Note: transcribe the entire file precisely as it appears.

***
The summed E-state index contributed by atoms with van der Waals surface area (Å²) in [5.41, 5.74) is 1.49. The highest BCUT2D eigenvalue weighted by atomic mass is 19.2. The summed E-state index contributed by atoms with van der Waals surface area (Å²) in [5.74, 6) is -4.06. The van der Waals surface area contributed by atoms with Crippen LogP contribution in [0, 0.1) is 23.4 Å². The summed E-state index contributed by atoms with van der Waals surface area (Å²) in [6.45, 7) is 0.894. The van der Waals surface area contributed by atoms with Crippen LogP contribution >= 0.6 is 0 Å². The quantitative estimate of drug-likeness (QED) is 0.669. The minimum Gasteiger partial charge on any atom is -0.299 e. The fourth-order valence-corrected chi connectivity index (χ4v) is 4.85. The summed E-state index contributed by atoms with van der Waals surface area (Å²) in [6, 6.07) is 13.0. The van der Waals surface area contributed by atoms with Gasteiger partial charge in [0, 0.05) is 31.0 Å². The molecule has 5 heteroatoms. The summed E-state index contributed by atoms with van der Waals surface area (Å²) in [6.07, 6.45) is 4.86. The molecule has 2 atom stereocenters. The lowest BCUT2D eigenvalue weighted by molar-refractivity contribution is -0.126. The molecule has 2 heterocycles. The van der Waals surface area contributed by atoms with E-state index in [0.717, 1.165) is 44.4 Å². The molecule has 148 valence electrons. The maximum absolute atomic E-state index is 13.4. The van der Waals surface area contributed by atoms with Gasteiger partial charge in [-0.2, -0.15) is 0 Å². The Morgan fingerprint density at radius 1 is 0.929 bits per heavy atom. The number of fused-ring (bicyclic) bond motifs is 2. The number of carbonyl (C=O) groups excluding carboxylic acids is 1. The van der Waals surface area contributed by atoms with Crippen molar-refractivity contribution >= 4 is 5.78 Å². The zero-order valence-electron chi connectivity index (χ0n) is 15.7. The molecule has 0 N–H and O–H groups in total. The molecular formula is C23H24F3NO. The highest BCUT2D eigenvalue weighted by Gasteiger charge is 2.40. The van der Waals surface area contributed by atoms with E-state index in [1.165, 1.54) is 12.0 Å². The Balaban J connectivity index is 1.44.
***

The summed E-state index contributed by atoms with van der Waals surface area (Å²) in [5.41, 5.74) is 1.49. The highest BCUT2D eigenvalue weighted by atomic mass is 19.2. The summed E-state index contributed by atoms with van der Waals surface area (Å²) in [5.74, 6) is -4.06. The van der Waals surface area contributed by atoms with Crippen LogP contribution in [0, 0.1) is 23.4 Å². The summed E-state index contributed by atoms with van der Waals surface area (Å²) in [6.45, 7) is 0.894. The van der Waals surface area contributed by atoms with Crippen LogP contribution >= 0.6 is 0 Å². The quantitative estimate of drug-likeness (QED) is 0.669. The minimum Gasteiger partial charge on any atom is -0.299 e. The fourth-order valence-corrected chi connectivity index (χ4v) is 4.85. The summed E-state index contributed by atoms with van der Waals surface area (Å²) in [6, 6.07) is 13.0. The van der Waals surface area contributed by atoms with Gasteiger partial charge in [0, 0.05) is 31.0 Å². The molecule has 5 heteroatoms. The summed E-state index contributed by atoms with van der Waals surface area (Å²) in [6.07, 6.45) is 4.86. The molecule has 2 atom stereocenters. The lowest BCUT2D eigenvalue weighted by molar-refractivity contribution is -0.126. The molecule has 2 heterocycles. The van der Waals surface area contributed by atoms with E-state index in [0.717, 1.165) is 44.4 Å². The molecule has 148 valence electrons. The maximum absolute atomic E-state index is 13.4. The van der Waals surface area contributed by atoms with Gasteiger partial charge in [-0.2, -0.15) is 0 Å². The Morgan fingerprint density at radius 1 is 0.929 bits per heavy atom. The number of fused-ring (bicyclic) bond motifs is 2. The number of carbonyl (C=O) groups excluding carboxylic acids is 1. The van der Waals surface area contributed by atoms with Crippen molar-refractivity contribution >= 4 is 5.78 Å². The zero-order valence-electron chi connectivity index (χ0n) is 15.7. The molecule has 0 N–H and O–H groups in total. The molecular formula is C23H24F3NO. The highest BCUT2D eigenvalue weighted by Gasteiger charge is 2.40. The van der Waals surface area contributed by atoms with E-state index in [1.165, 1.54) is 12.0 Å². The Balaban J connectivity index is 1.44.